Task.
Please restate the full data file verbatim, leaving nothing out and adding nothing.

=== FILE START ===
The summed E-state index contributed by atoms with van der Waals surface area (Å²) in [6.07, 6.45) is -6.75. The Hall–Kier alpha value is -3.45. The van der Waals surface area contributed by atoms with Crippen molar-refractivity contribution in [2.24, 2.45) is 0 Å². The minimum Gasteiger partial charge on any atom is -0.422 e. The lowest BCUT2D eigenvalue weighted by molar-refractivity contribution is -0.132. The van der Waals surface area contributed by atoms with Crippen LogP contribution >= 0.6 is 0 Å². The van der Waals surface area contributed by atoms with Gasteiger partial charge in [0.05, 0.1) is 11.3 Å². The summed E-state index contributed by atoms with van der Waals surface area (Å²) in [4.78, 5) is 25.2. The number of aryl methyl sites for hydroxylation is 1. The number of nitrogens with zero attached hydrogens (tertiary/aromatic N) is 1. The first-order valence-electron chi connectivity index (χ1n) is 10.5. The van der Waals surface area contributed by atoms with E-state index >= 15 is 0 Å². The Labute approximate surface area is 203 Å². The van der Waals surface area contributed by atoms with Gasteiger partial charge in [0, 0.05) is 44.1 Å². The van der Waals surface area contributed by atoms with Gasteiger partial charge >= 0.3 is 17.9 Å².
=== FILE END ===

The summed E-state index contributed by atoms with van der Waals surface area (Å²) in [6.07, 6.45) is -6.75. The Hall–Kier alpha value is -3.45. The van der Waals surface area contributed by atoms with Crippen molar-refractivity contribution in [2.24, 2.45) is 0 Å². The minimum Gasteiger partial charge on any atom is -0.422 e. The lowest BCUT2D eigenvalue weighted by molar-refractivity contribution is -0.132. The van der Waals surface area contributed by atoms with Crippen LogP contribution >= 0.6 is 0 Å². The van der Waals surface area contributed by atoms with Gasteiger partial charge in [0.05, 0.1) is 11.3 Å². The summed E-state index contributed by atoms with van der Waals surface area (Å²) in [4.78, 5) is 25.2. The number of aryl methyl sites for hydroxylation is 1. The number of nitrogens with zero attached hydrogens (tertiary/aromatic N) is 1. The first-order valence-electron chi connectivity index (χ1n) is 10.5. The van der Waals surface area contributed by atoms with E-state index >= 15 is 0 Å². The Labute approximate surface area is 203 Å². The van der Waals surface area contributed by atoms with Gasteiger partial charge in [0, 0.05) is 44.1 Å². The van der Waals surface area contributed by atoms with Gasteiger partial charge >= 0.3 is 17.9 Å².